Arabs adhered to Hitler’s propaganda, and even assisted him, especially the Grand Mufti of Jerusalem Haj Amin Al-Husseini (p. 345).
- Arabs in general and the Grand Mufti in particular sympathized with Hitler and the Italian leader Mussolini. Haj Amin Al-Husseini fled Jerusalem in 1920 after being sentenced to ten years in prison for inciting violence against Jews. Just five months later, he returned after being granted a special pardon, and was then appointed Mufti of Jerusalem. There was a fond and cooperative relationship between him and the Nazis.
- Al-Husseini incited and inflamed the masses by employing propaganda and religious fanaticism (p. 346). He did this while cooperating with the Nazis and the Fascists. Clear evidence of this can be found in documents from the Christian-American Committee which note that “hundreds of Arab operatives who received their salary from the Germans…”
- In 1936, after the end the Arab revolt, Al-Husseini once again fled the Land of Israel and took refuge in Transjordan, Syria and Iraq, until 1941, when he was brought to Berlin by the Nazis. He then continued operating from various place in Germany and Italy. Al-Husseini’s cooperation with the Nazis included espionage, propaganda, the establishment of pro-Nazi Muslim units, training Arab agents as well as personal collaboration with the Jew’s biggest enemy Adolf Hitler (p. 348). Collaboration with Hitler included, apart from the friendship between the two, the coordination of the “Final Solution” (the extermination of all Jews). The Mufti Al-Husseini was directly responsible for the deaths of hundreds of thousands of Jews. Among other things, Al-Husseini intervened and persuaded countries such as Hungary to prevent Jewish children from immigrating to Israel, since the Arabs were important in the Nazi efforts (to exterminate and take control) (p. 349)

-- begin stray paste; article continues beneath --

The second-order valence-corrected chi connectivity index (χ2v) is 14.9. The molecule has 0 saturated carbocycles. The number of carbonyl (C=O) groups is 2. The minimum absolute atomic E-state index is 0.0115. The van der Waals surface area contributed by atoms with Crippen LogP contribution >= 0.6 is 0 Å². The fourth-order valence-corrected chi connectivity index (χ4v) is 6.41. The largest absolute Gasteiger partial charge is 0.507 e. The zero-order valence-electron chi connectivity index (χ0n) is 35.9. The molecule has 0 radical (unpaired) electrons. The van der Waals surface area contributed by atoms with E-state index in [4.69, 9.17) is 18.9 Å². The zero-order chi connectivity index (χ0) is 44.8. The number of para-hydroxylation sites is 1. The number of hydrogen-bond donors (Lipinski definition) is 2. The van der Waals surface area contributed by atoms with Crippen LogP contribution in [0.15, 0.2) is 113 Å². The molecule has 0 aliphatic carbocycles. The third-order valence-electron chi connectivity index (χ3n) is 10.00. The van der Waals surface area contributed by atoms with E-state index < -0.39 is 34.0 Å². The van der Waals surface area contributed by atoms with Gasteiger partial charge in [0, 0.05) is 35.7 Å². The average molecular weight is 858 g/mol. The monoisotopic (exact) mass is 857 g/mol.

- Simultaneously, the Mufti worked to persuade countries such as Germany, Bulgaria, Hungary and Romania to keep their promise to “destroy…the Jewish national home”. This was done by sending Jews to extermination camps, in order to keep them from fleeing the country and immigrating to Israel (p. 355, 356).
After WW2 and the Holocaust, riots and pogroms in the Land of Israel continued, as the Arabs exploited the British government’s fears: “officers…quietly stood by as shops were set on fire and Jews attacked…” (p. 368). The Arabs attempted to cut off and isolate Jewish towns by cutting off water supplies and imposing a siege of the Tel-Aviv-Jerusalem road.
- From November 1947 to May 1948, the riots took the lives of 6,000 Jews – both combatants and civilians (p. 368).